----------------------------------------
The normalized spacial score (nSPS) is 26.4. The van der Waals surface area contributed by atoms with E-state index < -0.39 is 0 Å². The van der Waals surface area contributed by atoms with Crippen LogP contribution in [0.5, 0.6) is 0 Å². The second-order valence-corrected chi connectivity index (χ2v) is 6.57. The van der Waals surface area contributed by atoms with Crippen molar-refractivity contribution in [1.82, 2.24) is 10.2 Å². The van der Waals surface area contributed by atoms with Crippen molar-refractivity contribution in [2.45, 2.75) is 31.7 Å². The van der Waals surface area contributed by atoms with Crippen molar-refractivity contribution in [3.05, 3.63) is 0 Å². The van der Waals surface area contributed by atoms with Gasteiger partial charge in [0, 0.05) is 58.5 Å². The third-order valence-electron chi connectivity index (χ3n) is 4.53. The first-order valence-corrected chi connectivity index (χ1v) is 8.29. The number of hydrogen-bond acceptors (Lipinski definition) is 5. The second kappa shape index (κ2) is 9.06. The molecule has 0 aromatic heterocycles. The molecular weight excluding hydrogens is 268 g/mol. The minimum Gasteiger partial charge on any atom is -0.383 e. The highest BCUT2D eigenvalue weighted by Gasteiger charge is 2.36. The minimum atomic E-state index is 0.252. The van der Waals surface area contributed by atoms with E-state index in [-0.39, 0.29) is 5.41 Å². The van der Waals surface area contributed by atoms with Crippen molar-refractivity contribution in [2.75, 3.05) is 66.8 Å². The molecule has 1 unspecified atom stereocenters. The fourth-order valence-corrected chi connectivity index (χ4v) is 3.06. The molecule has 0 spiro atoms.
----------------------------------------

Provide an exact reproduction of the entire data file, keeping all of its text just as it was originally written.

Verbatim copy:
The normalized spacial score (nSPS) is 26.4. The van der Waals surface area contributed by atoms with E-state index < -0.39 is 0 Å². The van der Waals surface area contributed by atoms with Crippen LogP contribution in [0.5, 0.6) is 0 Å². The second-order valence-corrected chi connectivity index (χ2v) is 6.57. The van der Waals surface area contributed by atoms with Crippen molar-refractivity contribution in [1.82, 2.24) is 10.2 Å². The van der Waals surface area contributed by atoms with Crippen molar-refractivity contribution in [2.45, 2.75) is 31.7 Å². The van der Waals surface area contributed by atoms with Crippen molar-refractivity contribution in [3.05, 3.63) is 0 Å². The van der Waals surface area contributed by atoms with Gasteiger partial charge in [0, 0.05) is 58.5 Å². The third-order valence-electron chi connectivity index (χ3n) is 4.53. The first-order valence-corrected chi connectivity index (χ1v) is 8.29. The number of hydrogen-bond acceptors (Lipinski definition) is 5. The second kappa shape index (κ2) is 9.06. The molecule has 0 aromatic heterocycles. The molecular weight excluding hydrogens is 268 g/mol. The minimum Gasteiger partial charge on any atom is -0.383 e. The highest BCUT2D eigenvalue weighted by Gasteiger charge is 2.36. The minimum atomic E-state index is 0.252. The van der Waals surface area contributed by atoms with E-state index in [-0.39, 0.29) is 5.41 Å². The van der Waals surface area contributed by atoms with Crippen molar-refractivity contribution in [2.75, 3.05) is 66.8 Å². The molecule has 1 unspecified atom stereocenters. The fourth-order valence-corrected chi connectivity index (χ4v) is 3.06. The molecule has 0 spiro atoms.